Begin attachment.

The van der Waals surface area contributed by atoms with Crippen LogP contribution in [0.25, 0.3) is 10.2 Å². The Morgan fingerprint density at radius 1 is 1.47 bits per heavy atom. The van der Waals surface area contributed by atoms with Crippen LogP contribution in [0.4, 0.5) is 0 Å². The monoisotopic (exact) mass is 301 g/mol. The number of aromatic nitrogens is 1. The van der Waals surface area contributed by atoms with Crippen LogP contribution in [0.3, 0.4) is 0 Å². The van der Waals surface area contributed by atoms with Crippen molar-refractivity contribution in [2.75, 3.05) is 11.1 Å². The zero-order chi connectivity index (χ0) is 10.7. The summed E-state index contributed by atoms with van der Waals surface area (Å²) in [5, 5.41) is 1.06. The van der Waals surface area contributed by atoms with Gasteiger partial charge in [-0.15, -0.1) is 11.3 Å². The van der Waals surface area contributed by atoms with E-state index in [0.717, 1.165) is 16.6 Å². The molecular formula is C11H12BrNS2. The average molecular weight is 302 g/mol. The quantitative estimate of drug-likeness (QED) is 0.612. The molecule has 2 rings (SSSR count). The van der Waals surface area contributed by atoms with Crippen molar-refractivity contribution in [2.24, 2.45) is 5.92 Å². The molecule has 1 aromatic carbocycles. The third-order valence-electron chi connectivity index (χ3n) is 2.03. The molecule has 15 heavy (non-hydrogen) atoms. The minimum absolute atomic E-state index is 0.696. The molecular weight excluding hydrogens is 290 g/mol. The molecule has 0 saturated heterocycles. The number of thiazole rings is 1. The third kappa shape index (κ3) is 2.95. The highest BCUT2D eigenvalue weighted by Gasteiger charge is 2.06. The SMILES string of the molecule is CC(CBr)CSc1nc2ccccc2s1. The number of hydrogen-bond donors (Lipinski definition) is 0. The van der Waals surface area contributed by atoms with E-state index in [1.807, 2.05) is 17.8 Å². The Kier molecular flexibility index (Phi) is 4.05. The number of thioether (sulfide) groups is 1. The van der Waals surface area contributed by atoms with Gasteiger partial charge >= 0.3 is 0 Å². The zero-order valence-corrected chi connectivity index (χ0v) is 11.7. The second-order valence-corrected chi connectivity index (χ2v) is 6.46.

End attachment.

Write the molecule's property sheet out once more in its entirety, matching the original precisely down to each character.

The van der Waals surface area contributed by atoms with Crippen LogP contribution in [0.25, 0.3) is 10.2 Å². The Morgan fingerprint density at radius 1 is 1.47 bits per heavy atom. The van der Waals surface area contributed by atoms with Crippen LogP contribution in [0.4, 0.5) is 0 Å². The monoisotopic (exact) mass is 301 g/mol. The number of aromatic nitrogens is 1. The van der Waals surface area contributed by atoms with Crippen LogP contribution in [0.3, 0.4) is 0 Å². The van der Waals surface area contributed by atoms with Crippen molar-refractivity contribution in [2.75, 3.05) is 11.1 Å². The zero-order chi connectivity index (χ0) is 10.7. The summed E-state index contributed by atoms with van der Waals surface area (Å²) in [5, 5.41) is 1.06. The van der Waals surface area contributed by atoms with Gasteiger partial charge in [-0.15, -0.1) is 11.3 Å². The van der Waals surface area contributed by atoms with E-state index in [0.717, 1.165) is 16.6 Å². The molecular formula is C11H12BrNS2. The average molecular weight is 302 g/mol. The quantitative estimate of drug-likeness (QED) is 0.612. The molecule has 2 rings (SSSR count). The van der Waals surface area contributed by atoms with Crippen molar-refractivity contribution in [2.24, 2.45) is 5.92 Å². The molecule has 1 aromatic carbocycles. The third-order valence-electron chi connectivity index (χ3n) is 2.03. The molecule has 15 heavy (non-hydrogen) atoms. The minimum absolute atomic E-state index is 0.696. The molecular weight excluding hydrogens is 290 g/mol. The molecule has 0 saturated heterocycles. The number of thiazole rings is 1. The third kappa shape index (κ3) is 2.95. The highest BCUT2D eigenvalue weighted by Gasteiger charge is 2.06. The SMILES string of the molecule is CC(CBr)CSc1nc2ccccc2s1. The number of hydrogen-bond donors (Lipinski definition) is 0. The van der Waals surface area contributed by atoms with E-state index in [1.807, 2.05) is 17.8 Å². The Kier molecular flexibility index (Phi) is 4.05. The number of thioether (sulfide) groups is 1. The van der Waals surface area contributed by atoms with Gasteiger partial charge >= 0.3 is 0 Å². The zero-order valence-corrected chi connectivity index (χ0v) is 11.7. The second-order valence-corrected chi connectivity index (χ2v) is 6.46.